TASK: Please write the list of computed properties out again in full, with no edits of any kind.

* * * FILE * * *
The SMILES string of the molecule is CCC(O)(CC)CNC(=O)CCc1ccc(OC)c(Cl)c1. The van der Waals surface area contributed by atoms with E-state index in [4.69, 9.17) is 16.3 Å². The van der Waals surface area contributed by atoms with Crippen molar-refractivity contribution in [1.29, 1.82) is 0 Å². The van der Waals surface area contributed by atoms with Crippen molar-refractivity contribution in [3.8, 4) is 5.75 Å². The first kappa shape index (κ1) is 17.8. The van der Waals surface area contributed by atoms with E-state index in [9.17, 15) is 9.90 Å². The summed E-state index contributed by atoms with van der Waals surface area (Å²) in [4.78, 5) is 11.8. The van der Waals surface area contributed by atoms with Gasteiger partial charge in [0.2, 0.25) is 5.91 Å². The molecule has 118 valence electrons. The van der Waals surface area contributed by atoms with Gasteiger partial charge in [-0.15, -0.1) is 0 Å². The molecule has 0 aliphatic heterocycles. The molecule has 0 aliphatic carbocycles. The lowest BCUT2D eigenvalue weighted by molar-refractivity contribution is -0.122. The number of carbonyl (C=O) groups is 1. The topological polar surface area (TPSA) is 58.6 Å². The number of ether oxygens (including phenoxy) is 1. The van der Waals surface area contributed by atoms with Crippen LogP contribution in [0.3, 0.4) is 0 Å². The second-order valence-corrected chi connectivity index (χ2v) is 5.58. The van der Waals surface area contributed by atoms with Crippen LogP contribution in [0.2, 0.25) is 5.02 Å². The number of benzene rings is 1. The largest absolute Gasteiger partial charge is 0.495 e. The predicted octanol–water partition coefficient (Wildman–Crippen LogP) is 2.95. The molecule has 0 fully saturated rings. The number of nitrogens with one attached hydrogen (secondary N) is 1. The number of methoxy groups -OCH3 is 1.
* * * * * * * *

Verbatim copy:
The SMILES string of the molecule is CCC(O)(CC)CNC(=O)CCc1ccc(OC)c(Cl)c1. The van der Waals surface area contributed by atoms with E-state index in [4.69, 9.17) is 16.3 Å². The van der Waals surface area contributed by atoms with Crippen molar-refractivity contribution in [1.29, 1.82) is 0 Å². The van der Waals surface area contributed by atoms with Crippen molar-refractivity contribution in [3.8, 4) is 5.75 Å². The first kappa shape index (κ1) is 17.8. The van der Waals surface area contributed by atoms with E-state index in [9.17, 15) is 9.90 Å². The summed E-state index contributed by atoms with van der Waals surface area (Å²) in [4.78, 5) is 11.8. The van der Waals surface area contributed by atoms with Gasteiger partial charge in [0.2, 0.25) is 5.91 Å². The molecule has 118 valence electrons. The van der Waals surface area contributed by atoms with Gasteiger partial charge in [-0.15, -0.1) is 0 Å². The molecule has 0 aliphatic heterocycles. The molecule has 0 aliphatic carbocycles. The lowest BCUT2D eigenvalue weighted by molar-refractivity contribution is -0.122. The number of carbonyl (C=O) groups is 1. The topological polar surface area (TPSA) is 58.6 Å². The number of ether oxygens (including phenoxy) is 1. The van der Waals surface area contributed by atoms with Crippen LogP contribution in [0.3, 0.4) is 0 Å². The second-order valence-corrected chi connectivity index (χ2v) is 5.58. The van der Waals surface area contributed by atoms with Crippen LogP contribution in [0.2, 0.25) is 5.02 Å². The number of benzene rings is 1. The largest absolute Gasteiger partial charge is 0.495 e. The predicted octanol–water partition coefficient (Wildman–Crippen LogP) is 2.95. The molecule has 0 fully saturated rings. The number of nitrogens with one attached hydrogen (secondary N) is 1. The number of methoxy groups -OCH3 is 1.